Sial – Continental Crust
The top layer of the earth is called the crust. Now, it’s important to know that there is two different kind of crusts: sial, and sima. Sima is the oceanic crust. Sial is the continental crust. The continental crust is a busy place, we all live on it! Sial is primarily made of the mineral silica as well as aluminum ore. In fact, the word sial is a word derived from the names silica and aluminum.
Scientists observe the movements of the continents with satellites in space!
Sial vs. Sima
How is sial different from sima? Besides the obvious that one is under the ocean and the other is not, there are lots of differences! It is much lighter than the sima beneath it. It is also thicker, 22 miles thick on average and not as dense as sima.
Because it is less dense, the sial “floats” on top of the sima. We call this floating ‘isostasy‘. You can see it when you notice that all the continents can fit together in a certain place. Before they started drifting around, they once all formed together to create Pangaea. But that is another story. Sial is more complex in its structure than sima. It is made at subduction zones. New sial also occurs around continental margins. There, sediment from a nearby trench adds to the continent. These margins are marked by volcanoes.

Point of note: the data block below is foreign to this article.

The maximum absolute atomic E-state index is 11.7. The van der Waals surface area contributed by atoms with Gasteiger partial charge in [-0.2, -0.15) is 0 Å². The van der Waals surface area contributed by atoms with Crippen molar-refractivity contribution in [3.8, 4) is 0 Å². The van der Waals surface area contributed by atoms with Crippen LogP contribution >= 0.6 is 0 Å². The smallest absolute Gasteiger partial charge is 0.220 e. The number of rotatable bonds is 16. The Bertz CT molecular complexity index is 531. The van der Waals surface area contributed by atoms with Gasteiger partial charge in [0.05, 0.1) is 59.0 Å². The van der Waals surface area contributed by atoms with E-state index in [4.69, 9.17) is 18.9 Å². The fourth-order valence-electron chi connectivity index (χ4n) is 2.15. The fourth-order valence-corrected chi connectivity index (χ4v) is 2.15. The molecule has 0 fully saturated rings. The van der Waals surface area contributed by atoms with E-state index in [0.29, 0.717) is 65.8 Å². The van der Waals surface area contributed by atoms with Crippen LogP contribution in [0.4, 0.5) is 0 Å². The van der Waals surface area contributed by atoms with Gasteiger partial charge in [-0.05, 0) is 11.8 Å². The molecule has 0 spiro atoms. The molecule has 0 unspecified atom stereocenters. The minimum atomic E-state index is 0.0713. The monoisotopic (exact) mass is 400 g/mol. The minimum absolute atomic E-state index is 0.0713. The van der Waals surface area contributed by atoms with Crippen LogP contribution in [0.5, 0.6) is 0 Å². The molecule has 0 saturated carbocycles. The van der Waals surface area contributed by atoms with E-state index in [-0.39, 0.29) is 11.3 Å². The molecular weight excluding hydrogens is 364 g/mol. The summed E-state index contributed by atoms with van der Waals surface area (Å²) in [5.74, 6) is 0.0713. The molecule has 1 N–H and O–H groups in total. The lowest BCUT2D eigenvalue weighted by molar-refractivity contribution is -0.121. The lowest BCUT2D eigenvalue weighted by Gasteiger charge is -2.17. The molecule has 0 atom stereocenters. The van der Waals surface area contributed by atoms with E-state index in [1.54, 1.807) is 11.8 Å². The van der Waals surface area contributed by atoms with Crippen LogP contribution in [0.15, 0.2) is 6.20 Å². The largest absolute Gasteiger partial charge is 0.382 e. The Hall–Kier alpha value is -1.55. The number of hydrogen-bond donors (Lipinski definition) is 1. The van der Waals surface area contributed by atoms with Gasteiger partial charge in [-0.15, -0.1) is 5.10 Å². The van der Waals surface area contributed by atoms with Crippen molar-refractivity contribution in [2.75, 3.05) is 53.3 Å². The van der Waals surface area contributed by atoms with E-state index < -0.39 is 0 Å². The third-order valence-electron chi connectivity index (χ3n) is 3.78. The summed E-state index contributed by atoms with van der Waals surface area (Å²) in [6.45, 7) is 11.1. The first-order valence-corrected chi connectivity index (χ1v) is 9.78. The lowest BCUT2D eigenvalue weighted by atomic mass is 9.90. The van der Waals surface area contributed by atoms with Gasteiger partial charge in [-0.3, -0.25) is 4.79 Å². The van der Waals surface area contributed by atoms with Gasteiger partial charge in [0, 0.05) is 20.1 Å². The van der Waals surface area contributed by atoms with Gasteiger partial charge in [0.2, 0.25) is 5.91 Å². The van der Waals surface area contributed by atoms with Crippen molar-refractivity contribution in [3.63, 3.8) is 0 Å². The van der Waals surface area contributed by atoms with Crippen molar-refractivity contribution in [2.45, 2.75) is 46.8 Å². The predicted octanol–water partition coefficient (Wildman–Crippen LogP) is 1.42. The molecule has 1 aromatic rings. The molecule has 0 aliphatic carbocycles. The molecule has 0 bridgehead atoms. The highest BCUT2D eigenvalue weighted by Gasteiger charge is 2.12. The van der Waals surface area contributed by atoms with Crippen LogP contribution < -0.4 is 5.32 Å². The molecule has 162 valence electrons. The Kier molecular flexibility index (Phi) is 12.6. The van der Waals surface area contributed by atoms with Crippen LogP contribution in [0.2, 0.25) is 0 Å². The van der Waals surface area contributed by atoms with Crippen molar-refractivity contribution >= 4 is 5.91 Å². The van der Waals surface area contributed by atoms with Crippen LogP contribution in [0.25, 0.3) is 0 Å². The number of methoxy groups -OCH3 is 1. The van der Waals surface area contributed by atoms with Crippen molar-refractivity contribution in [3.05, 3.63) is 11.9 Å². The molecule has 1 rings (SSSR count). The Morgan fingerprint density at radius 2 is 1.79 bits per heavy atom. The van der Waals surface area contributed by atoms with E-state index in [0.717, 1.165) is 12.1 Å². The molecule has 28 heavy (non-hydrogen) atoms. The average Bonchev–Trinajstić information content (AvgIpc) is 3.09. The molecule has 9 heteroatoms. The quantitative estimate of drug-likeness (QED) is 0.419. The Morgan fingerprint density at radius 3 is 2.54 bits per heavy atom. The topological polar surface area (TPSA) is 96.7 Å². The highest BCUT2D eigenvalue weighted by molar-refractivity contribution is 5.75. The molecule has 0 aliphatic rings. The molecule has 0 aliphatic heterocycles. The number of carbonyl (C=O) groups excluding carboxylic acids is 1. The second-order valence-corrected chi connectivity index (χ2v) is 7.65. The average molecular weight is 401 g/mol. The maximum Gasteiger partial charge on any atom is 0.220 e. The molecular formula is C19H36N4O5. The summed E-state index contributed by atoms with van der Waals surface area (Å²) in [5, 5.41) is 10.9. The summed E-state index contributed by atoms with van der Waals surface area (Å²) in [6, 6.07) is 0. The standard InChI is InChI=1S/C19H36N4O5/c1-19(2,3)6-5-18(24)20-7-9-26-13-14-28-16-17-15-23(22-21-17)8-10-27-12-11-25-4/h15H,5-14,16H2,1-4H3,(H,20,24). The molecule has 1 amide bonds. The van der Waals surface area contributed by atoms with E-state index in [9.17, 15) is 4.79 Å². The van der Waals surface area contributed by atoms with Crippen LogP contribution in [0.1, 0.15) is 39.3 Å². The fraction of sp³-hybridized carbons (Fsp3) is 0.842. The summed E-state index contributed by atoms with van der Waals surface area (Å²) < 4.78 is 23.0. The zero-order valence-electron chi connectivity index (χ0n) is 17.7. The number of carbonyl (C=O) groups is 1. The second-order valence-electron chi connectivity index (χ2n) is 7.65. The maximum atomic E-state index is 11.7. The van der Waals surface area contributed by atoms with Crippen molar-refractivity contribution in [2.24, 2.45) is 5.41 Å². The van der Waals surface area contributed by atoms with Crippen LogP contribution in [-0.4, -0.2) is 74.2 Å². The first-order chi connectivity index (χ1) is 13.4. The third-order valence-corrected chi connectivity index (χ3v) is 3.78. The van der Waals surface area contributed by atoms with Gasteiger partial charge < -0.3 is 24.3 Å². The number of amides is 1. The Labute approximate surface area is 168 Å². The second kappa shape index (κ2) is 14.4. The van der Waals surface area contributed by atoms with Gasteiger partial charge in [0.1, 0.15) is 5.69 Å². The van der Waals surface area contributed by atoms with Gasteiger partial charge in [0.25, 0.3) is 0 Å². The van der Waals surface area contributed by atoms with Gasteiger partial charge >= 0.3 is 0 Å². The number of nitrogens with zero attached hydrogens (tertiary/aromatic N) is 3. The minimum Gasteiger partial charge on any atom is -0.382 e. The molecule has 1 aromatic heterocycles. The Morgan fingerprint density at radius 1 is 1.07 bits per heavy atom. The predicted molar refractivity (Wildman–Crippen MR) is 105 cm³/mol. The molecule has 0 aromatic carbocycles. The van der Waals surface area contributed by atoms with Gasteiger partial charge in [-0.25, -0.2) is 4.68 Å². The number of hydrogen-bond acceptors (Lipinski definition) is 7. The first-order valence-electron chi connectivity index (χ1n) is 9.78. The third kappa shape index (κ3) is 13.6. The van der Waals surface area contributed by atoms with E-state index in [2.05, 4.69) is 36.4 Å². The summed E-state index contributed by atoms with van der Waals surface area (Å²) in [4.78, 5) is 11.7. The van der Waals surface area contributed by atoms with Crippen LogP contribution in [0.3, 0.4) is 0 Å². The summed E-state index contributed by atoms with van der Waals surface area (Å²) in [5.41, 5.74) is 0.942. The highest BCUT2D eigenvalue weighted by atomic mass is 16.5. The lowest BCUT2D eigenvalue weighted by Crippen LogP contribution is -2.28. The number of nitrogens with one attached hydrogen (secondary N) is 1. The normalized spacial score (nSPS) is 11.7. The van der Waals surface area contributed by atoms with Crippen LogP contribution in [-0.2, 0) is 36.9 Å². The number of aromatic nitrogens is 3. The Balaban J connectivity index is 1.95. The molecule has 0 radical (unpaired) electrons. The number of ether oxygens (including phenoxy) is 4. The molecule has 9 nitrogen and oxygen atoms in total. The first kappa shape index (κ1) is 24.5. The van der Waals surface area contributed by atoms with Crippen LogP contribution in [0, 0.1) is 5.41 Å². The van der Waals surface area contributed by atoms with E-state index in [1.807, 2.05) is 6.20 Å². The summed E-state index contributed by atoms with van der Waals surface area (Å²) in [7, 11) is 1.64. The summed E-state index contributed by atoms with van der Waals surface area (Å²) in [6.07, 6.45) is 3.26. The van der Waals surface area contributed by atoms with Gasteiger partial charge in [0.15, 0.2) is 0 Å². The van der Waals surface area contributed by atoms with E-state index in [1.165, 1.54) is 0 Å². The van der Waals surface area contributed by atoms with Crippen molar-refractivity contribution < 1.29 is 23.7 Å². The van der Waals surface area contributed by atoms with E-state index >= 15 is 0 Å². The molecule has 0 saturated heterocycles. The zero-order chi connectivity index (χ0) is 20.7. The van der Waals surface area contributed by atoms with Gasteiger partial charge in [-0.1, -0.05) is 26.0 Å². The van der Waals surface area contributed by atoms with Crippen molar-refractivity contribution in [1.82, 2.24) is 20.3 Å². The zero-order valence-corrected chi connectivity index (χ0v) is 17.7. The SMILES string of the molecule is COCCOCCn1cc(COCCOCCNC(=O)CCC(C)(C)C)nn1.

The deepest part of the crust is underneath mountains, where it can be up to 43 miles thick.
How Old is our Land?
Sial resists subductions. This means that the age of the continental crust is almost 2 billion years.
Oceanic crust being subducted under continental crust. Continental crust is not usually subducted.
Sial is more than 30 times the age of the average bit of oceanic crust, sima. This is why sial is that perfect spot to gather information about the Earth’s geological history. But understanding what we find is another task. It requires an understanding of the ocean basins from which this crust was born.
There are many things about our crust that scientists still don’t understand. Mostly because it’s not around. Either the crust sunk back into the earth due to plate tectonic action. Or it’s been moved around by activity on the Earth’s surface to make new rocks. Scientists have dated the oldest rock on earth to be 4.02 billion years old. This rock reveals that Earth used to be covered with a crust like the oceanic crust, rather than the continental crust. This rock gives us a small window into how early continents were formed so many billions of years ago.
For more information:
Could I Dig a Hole Through the Earth?: